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[*]

Assistant Professor, University of Pennsylvania Law School. Many thanks to Jacques de Lisle, Seth Kreimer, and Mark Tushnet for their comments.

[1] See Mark Tushnet, Returning with Interest: Observations on Some Putative Benefits of Studying Comparative Constitutional Law, 1 U. PA. J. CONST. L. 2 (1998).

[2] See id. at n.38 and accompanying text (distinguishing between "discrete constitutional provisions" and "modules or complexes of interconnected constitutional provisions").

[3] The problem of justified constitutional borrowing is whether the reason that causes P's adoption in C2, "that P succeeded in C1," also justifies its adoption in C2.

[4] Cf. FREDERICK SCHAUER, PLAYING BY THE RULES: A PHILOSOPHICAL EXAMINATION OF RULE-BASED DECISION-MAKING IN LAW AND IN LIFE 53-62 (1991) (discussing how linguistic criteria are partly free-standing from other criteria that are used as justification).

[5] See Scott v. Sandford, 60 U.S. 393, 451-52 (1857) (concluding that under the Constitution, the federal government has no right to interfere with the reserved power of states to regulate slaves except for the purpose of protecting the property rights of slave owners).

[6] See U.S. CONST. amend. III ("No Soldier shall, in time of peace be quartered in any house, without the consent of the Owner, nor in time of war, but in a manner to be prescribed by law.").

[7] Or at least virtually no direct impact. Cf. Griswold v. Connecticut, 381 U.S. 479, 484 (1965) (partially grounding right of privacy in the Third Amendment). For a rare case in which the Third Amendment was directly at issue, see Engblom v. Carey, 677 F.2d 957, 962 (2d Cir. 1982), which held that property-based privacy interests protected by the Third Amendment extend to those founded on lawful occupation or possession with a legal right to exclude others.

[8] The normative question of whether a constitutional borrowing may be justified is hardly the only interesting or important question to ask about constitutional borrowing. For example, one might examine, from a historical perspective, the major constitutional borrowings that have occurred. Or one might ask, from a social science perspective, why borrowing occurs? However, I take Tushnet's focus to be primarily, if not exclusively, normative, and it is that aspect of his article that is addressed here.

[9] See Tushnet, supra note 1, at nn.14-32, 50 and accompanying text.

[10] See id.

[11] See id. at nn.22-23.

[12] Cf. Heidi Hurd, Challenging Authority, 100 YALE L.J. 1611 (1991) (providing an epistemic account of legal authority).

[13] See Daniel A. Farber, The Originalism Debate: A Guide for the Perplexed, 49 OHIO ST. L.J. 1085, 1086 (1989).

[14] See Tushnet, supra note 1, at n.41 and accompanying text.

[15] See id. at n.9 and accompanying text.

[16] See Farber, supra note 13, at 1086.

[17] See id. at 1098 (describing majoritarianism as one of the fundamental underpinnings of originalism and asserting that democracy and the related belief of equality are "master norms" in our society).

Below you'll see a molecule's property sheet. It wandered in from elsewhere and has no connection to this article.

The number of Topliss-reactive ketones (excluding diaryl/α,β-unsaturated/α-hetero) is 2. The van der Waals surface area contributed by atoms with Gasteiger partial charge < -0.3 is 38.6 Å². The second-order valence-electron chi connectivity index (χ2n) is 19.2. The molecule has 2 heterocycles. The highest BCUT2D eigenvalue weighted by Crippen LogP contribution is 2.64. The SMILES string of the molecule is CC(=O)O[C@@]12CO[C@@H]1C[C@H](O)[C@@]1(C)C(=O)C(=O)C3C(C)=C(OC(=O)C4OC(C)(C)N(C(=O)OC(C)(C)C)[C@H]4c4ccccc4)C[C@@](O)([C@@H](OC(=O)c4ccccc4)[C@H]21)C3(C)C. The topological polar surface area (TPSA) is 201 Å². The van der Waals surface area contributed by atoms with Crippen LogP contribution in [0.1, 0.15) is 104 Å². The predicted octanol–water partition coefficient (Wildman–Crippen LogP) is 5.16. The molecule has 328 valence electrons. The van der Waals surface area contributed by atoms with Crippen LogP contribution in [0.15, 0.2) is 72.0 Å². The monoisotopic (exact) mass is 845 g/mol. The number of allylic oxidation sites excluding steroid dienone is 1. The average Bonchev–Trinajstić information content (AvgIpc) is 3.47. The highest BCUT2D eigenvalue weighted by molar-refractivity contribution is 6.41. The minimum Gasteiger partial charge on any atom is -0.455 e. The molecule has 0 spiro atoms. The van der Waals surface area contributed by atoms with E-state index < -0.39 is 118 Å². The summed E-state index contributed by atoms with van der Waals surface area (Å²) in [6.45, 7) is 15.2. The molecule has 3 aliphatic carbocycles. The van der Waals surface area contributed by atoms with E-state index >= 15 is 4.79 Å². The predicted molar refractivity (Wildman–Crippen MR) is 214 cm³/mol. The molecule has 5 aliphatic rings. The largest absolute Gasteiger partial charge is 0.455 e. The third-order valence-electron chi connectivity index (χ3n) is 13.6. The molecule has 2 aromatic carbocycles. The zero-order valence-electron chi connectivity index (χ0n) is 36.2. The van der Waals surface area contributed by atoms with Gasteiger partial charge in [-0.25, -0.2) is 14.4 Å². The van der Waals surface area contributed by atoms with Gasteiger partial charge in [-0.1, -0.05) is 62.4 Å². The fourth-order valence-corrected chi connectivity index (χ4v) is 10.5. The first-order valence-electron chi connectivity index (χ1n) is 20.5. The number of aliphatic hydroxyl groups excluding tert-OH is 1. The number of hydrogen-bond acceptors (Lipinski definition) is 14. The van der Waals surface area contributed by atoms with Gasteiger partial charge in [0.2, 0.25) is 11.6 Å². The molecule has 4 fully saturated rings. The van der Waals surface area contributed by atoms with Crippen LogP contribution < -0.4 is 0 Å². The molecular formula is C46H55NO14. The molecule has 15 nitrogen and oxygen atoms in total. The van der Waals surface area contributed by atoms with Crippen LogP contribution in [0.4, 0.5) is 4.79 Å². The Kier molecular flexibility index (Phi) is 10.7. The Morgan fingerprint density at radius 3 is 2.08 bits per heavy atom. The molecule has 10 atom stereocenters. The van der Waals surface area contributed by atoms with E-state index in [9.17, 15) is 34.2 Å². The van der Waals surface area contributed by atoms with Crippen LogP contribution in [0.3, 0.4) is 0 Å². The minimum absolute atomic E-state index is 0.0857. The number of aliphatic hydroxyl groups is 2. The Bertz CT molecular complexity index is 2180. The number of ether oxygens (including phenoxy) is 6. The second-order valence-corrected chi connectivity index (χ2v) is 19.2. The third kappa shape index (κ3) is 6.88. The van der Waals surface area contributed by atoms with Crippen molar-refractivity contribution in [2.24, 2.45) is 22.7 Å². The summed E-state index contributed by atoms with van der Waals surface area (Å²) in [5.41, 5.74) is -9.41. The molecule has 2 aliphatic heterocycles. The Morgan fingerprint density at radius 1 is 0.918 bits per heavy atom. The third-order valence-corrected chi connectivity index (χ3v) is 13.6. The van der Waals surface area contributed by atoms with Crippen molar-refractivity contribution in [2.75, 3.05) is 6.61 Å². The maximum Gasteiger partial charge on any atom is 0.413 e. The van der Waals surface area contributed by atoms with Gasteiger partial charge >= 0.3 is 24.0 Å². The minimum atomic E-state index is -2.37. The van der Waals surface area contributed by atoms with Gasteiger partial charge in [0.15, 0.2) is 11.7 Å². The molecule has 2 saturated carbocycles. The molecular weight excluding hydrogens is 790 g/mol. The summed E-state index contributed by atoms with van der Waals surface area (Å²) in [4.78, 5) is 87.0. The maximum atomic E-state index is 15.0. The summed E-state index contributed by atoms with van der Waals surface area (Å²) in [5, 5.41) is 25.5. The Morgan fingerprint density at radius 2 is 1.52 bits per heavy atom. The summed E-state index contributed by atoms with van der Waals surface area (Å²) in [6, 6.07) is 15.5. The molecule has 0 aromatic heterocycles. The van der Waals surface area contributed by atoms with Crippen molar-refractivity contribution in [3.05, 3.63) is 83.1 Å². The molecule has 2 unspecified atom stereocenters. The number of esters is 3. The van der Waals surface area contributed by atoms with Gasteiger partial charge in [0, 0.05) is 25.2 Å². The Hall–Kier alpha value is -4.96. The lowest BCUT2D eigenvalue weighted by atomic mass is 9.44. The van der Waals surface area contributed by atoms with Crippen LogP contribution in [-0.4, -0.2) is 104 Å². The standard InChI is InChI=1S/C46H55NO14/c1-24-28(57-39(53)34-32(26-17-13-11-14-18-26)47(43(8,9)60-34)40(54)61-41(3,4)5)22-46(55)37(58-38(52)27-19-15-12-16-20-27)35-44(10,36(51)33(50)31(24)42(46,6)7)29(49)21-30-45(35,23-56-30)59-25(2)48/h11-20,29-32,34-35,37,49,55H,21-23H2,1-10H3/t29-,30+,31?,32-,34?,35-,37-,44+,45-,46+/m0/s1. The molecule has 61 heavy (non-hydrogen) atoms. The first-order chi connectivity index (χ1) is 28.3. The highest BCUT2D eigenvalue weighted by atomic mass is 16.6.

[18] See Matthew D. Adler, Judicial Restraint in the Administrative State: Beyond the Countermajoritarian Difficulty, 145 U. PA. L. REV. 759, 781 n.69 (1997) (citing leading non-originalists).

[19] See id. at 803-04 (discussing conventionalism in the context of constitutional theory).

[20] The problem comes up throughout Professor Tushnet's paper, but particularly in his discussion of the appropriate "unit of comparison" between constitutional regimes. See Tushnet, supra note 1, at preceding text accompanying n. 33.

[21] See id. at n.29.

[22] See Raines v. Byrd, 117 S.CT. 2312, 2322 (1997) (denying legislators standing to challenge Line Item Veto Act).

[23] See Tushnet, supra note 1, at text following n.122 (noting that "the effects of legislator standing may differ in systems with centralized rather than dispersed judicial review, in those with and without a well-organized public interest bar, and in those with parliamentary rather than divided powers political systems").

[24] See Washington v. Glucksberg, 117 S.CT. 2258, 2271 (1997) (denying right to assisted suicide under Due Process Clause); Vacco v. Quill, 117 S.CT. 2293, 2302 (1997) (denying right to assisted suicide under Equal Protection Clause).

[25] Actually, there are two ways to make this claim. The more stringent version of the claim is that only the fact "that P is a modular success in C1" constitutes strong evidence of its likely success in C2. The less stringent version is that the fact "that P is a success in C1" constitutes strong evidence of its likely success in C2, where the success of P in C1 is modular. I'd reject the weaker version: if constitutionalists in C2 do not know that the success of P in C1 is indeed modular, then the mere success of P in C1 is not strong evidence that P will succeed in C2.

[26] It may be too strong because constitutionalists might know both that P succeeds in C1 and that social conditions in C1 and C2 are relevantly similar, without P being modular. However, it seems unlikely that constitutionalists without a high degree of expertise about both systems will know (or have strong evidence of) the similarity of relevant broader conditions.

[27] Tushnet, supra note 1, at n.126.

[28] Id.